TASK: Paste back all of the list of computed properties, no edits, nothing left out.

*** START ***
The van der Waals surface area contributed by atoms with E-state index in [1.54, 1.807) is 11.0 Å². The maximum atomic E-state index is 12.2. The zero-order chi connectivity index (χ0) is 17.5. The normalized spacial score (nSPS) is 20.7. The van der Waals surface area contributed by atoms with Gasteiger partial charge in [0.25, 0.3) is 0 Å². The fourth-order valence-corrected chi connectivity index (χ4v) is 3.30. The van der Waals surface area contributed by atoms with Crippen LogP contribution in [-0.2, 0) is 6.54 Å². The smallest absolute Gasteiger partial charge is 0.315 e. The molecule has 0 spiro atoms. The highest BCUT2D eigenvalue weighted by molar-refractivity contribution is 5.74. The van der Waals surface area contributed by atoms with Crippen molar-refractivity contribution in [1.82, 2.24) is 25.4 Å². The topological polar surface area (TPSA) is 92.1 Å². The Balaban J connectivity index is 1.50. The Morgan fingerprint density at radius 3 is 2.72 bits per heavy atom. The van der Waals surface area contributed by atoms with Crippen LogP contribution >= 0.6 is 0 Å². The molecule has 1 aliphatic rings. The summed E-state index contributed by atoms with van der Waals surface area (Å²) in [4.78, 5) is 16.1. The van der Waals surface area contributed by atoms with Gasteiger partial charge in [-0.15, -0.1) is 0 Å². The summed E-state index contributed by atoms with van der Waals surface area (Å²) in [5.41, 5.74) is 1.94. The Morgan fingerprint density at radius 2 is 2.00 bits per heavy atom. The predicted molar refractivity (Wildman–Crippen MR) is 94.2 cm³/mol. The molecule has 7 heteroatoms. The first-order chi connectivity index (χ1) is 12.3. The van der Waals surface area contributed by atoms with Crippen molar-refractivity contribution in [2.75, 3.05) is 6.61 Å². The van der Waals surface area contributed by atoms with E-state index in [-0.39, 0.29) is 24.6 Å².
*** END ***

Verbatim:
The van der Waals surface area contributed by atoms with E-state index in [1.54, 1.807) is 11.0 Å². The maximum atomic E-state index is 12.2. The zero-order chi connectivity index (χ0) is 17.5. The normalized spacial score (nSPS) is 20.7. The van der Waals surface area contributed by atoms with Gasteiger partial charge in [0.25, 0.3) is 0 Å². The fourth-order valence-corrected chi connectivity index (χ4v) is 3.30. The van der Waals surface area contributed by atoms with Crippen LogP contribution in [-0.2, 0) is 6.54 Å². The smallest absolute Gasteiger partial charge is 0.315 e. The molecule has 0 spiro atoms. The highest BCUT2D eigenvalue weighted by molar-refractivity contribution is 5.74. The van der Waals surface area contributed by atoms with Crippen molar-refractivity contribution in [1.82, 2.24) is 25.4 Å². The topological polar surface area (TPSA) is 92.1 Å². The Balaban J connectivity index is 1.50. The Morgan fingerprint density at radius 3 is 2.72 bits per heavy atom. The van der Waals surface area contributed by atoms with Crippen LogP contribution >= 0.6 is 0 Å². The molecule has 1 aliphatic rings. The summed E-state index contributed by atoms with van der Waals surface area (Å²) in [4.78, 5) is 16.1. The van der Waals surface area contributed by atoms with Gasteiger partial charge in [-0.15, -0.1) is 0 Å². The summed E-state index contributed by atoms with van der Waals surface area (Å²) in [5.41, 5.74) is 1.94. The Morgan fingerprint density at radius 2 is 2.00 bits per heavy atom. The predicted molar refractivity (Wildman–Crippen MR) is 94.2 cm³/mol. The molecule has 7 heteroatoms. The first-order chi connectivity index (χ1) is 12.3. The van der Waals surface area contributed by atoms with Crippen molar-refractivity contribution in [2.75, 3.05) is 6.61 Å². The van der Waals surface area contributed by atoms with E-state index in [-0.39, 0.29) is 24.6 Å².